In the run up to your wedding, you will be faced with a million little stresses, causing you accompanying headaches. But by far the biggest stress of all can be waiting for your guests to RSVP. Argh why can;t people just reply?! As frustrating as it is there are some things you can do to speed up the process. With a little forward planning and a bit of patience, you can make sure that you get those all-important RSVPs in before the panic starts to rise.
Here are a few of our top tips…
1. Enclose a SAE
This may seem like an extravagance when you are sending out 100+ invites, but it is well worth the investment.
Inside each wedding invitation, enclose a stamped and addressed envelope (a second class stamp will suffice), and a little RSVP card that can be filled in quickly and easily by each guest. All they have to do is check a box, detail any dietary requirements, pop it into the envelope and stick it in the post. Easy.
2. Issue a deadline
Give your guests a firm date by which they should RSVP. Ask your venue and caterers how much notice they require, and set your RSVP deadline at least two weeks beforehand. The deadline will remind guests that time is of the essence and should encourage them to respond in good time. Hopefully.
3. Give them an online option
More and more couples are setting up wedding websites, which detail gift lists and location info. Include an RSVP button on your website so that forgetful guests can confirm (or even re-confirm) their attendance while they’re shopping for your wedding gift. Great for most, but perhaps not so good for that great-aunt who doesn’t quite know what the internet is yet.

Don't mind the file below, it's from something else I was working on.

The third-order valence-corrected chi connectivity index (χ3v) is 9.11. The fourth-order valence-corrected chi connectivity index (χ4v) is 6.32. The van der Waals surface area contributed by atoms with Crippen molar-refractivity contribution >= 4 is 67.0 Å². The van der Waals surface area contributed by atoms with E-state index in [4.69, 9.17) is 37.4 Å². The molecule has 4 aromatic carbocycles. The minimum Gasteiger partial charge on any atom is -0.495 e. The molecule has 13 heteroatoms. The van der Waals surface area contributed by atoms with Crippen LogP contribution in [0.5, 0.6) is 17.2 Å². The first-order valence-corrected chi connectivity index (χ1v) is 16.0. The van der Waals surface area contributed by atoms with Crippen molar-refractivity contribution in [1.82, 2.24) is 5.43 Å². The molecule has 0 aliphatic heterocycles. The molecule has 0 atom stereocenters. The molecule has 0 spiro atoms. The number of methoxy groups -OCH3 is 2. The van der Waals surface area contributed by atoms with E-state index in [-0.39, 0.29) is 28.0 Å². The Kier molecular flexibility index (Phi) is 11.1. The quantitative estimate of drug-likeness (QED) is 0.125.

4. Make sure your family members are ‘on message’
A lot of wedding guests believe a verbal RSVP is as good as a written response: your mum’s best friend stops her in the street to say she’s attending; or Great Auntie Bertha arranges a lift with second cousin Philip, and assumes that word will get back that she’s going to be there.
The problem is, in the hustle and bustle of wedding planning, all of these casual RSVPs can easily be missed. Make sure your family members (on both sides) are given firm instructions to tell each and every invitee that they must RSVP in writing. This will reinforce your message and avoid any bad feeling when someone is overlooked.
5. Send a reminder
One week before the RSVP deadline, send out a quick email, text or postcard reminding tardy guests that you are still waiting on their response. Make sure you’ve kept track of all the responses thus far so that you don’t hassle guests who have already been in touch!
Once you have received all of your RSVPs it is now time to finalise numbers with the venue and caterers, and start planning that all-important seating arrangement.